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Burst suppression on processed electroencephalography as a predictor of postcoma delirium in mechanically ventilated ICU patients

Jennifer M Andresen, Timothy D Girard, Pratik P Pandharipande, Mario A Davidson, E Wesley Ely, Paula L Watson
Critical Care Medicine 2014, 42 (10): 2244-51
25072756

OBJECTIVES: Many patients, due to a combination of illness and sedatives, spend a considerable amount of time in a comatose state that can include time in burst suppression. We sought to determine if burst suppression measured by processed electroencephalography during coma in sedative-exposed patients is a predictor of post-coma delirium during critical illness.

DESIGN: Observational convenience sample cohort.

SETTING: Medical and surgical ICUs in a tertiary care medical center.

PATIENTS: Cohort of 124 mechanically ventilated ICU patients.

INTERVENTIONS: None.

MEASUREMENTS AND MAIN RESULTS: Depth of sedation was monitored twice daily using the Richmond Agitation-Sedation Scale and continuously monitored by processed electroencephalography. When noncomatose, patients were assessed for delirium twice daily using Confusion Assessment Method for the ICU. Multiple logistic regression and Cox proportional hazards regression were used to assess associations between time in burst suppression and both prevalence and time to resolution of delirium, respectively, adjusting for time in deep sedation and a principal component score consisting of Acute Physiology and Chronic Health Evaluation II score and cumulative doses of sedatives while comatose. Of the 124 patients enrolled and monitored, 55 patients either never had coma or never emerged from coma, yielding 69 patients for whom we performed these analyses; 42 of these 69 (61%) had post-coma delirium. Most patients had burst suppression during coma, although often short-lived (median [interquartile range] time in burst suppression, 6.4 [1-58] min). After adjusting for covariates, even this short time in burst suppression independently predicted a higher prevalence of post-coma delirium (odds ratio, 4.16; 95% CI, 1.27-13.62; p = 0.02) and a lower likelihood (delayed) resolution of delirium (hazard ratio, 0.78; 95% CI, 0.53-0.98; p = 0.04).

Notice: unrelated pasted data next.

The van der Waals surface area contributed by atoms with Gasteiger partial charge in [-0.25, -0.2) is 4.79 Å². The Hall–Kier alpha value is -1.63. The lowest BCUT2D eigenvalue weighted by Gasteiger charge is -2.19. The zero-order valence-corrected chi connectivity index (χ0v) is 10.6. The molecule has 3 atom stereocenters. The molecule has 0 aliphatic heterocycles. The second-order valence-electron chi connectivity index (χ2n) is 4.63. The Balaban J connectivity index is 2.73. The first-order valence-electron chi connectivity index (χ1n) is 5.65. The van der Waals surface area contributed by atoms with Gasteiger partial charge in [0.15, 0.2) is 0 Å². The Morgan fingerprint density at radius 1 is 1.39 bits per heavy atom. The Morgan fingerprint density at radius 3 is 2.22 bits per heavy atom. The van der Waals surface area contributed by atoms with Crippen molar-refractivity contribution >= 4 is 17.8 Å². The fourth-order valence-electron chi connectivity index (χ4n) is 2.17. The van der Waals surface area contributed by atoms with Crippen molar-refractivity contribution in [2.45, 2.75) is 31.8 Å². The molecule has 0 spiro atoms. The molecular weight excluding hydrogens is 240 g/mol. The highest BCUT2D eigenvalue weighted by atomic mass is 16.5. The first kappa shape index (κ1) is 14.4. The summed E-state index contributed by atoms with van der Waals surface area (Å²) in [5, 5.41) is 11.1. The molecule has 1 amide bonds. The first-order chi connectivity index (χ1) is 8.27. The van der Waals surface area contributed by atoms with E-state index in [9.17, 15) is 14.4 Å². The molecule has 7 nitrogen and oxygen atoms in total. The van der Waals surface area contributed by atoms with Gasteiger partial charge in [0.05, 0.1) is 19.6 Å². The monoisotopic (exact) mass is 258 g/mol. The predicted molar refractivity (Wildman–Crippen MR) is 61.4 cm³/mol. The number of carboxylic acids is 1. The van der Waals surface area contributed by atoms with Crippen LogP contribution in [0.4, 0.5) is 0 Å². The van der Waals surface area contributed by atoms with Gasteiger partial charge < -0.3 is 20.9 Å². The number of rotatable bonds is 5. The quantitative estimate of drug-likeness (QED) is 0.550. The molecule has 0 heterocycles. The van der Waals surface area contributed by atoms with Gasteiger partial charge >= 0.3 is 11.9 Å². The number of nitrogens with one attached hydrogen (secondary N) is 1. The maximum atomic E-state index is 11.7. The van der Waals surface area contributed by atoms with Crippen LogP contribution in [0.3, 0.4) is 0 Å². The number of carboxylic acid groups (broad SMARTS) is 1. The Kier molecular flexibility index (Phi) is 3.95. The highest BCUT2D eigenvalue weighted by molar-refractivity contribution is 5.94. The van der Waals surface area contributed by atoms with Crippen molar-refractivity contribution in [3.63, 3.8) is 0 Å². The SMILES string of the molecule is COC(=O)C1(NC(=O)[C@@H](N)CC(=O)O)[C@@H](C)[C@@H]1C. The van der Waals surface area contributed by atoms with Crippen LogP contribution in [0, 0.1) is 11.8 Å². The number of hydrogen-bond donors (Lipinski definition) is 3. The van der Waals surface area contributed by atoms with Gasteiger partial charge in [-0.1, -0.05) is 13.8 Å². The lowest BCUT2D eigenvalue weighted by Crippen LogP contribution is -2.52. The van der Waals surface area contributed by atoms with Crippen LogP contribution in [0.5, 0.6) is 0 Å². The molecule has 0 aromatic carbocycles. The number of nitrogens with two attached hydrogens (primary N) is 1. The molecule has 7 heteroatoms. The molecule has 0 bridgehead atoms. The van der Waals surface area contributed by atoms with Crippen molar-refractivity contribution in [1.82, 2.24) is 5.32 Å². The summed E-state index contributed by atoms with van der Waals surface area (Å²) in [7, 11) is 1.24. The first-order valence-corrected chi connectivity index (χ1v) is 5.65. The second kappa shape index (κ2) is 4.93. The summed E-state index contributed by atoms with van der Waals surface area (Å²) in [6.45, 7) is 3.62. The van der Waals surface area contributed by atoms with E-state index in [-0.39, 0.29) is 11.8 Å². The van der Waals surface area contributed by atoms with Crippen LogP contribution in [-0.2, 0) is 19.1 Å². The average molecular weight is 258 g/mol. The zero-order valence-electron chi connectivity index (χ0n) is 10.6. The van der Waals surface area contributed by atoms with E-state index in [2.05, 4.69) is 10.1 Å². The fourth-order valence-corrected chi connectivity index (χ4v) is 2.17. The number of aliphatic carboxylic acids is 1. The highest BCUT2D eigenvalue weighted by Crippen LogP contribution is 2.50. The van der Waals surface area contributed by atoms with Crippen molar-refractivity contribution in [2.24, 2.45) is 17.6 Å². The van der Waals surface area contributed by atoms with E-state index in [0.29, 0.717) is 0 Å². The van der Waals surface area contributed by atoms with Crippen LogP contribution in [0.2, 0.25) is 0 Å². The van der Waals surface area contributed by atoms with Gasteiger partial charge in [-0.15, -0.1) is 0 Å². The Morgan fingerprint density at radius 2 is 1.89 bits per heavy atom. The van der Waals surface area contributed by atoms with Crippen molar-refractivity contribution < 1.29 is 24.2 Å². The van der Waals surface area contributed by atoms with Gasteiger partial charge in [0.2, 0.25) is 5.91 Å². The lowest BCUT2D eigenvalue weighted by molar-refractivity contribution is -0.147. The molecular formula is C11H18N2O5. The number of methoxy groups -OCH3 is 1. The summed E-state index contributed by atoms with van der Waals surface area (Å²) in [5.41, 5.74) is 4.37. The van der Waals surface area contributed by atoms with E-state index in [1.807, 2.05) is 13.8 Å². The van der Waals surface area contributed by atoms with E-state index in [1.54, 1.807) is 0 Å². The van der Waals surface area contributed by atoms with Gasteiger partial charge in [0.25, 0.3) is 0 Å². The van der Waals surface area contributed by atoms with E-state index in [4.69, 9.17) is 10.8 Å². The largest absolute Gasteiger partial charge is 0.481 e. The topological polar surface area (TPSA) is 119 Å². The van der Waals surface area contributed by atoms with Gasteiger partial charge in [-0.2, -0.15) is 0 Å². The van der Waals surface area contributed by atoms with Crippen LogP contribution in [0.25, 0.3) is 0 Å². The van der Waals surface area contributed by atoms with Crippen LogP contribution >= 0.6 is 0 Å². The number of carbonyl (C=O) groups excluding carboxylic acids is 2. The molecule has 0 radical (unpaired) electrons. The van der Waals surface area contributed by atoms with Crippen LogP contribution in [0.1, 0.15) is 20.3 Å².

CONCLUSIONS: Time in burst suppression during coma, as measured by processed electroencephalography, was an independent predictor of prevalence and time to resolution of postcoma/post-deep sedation delirium. These findings of this single-center investigation support lighter sedation strategies.

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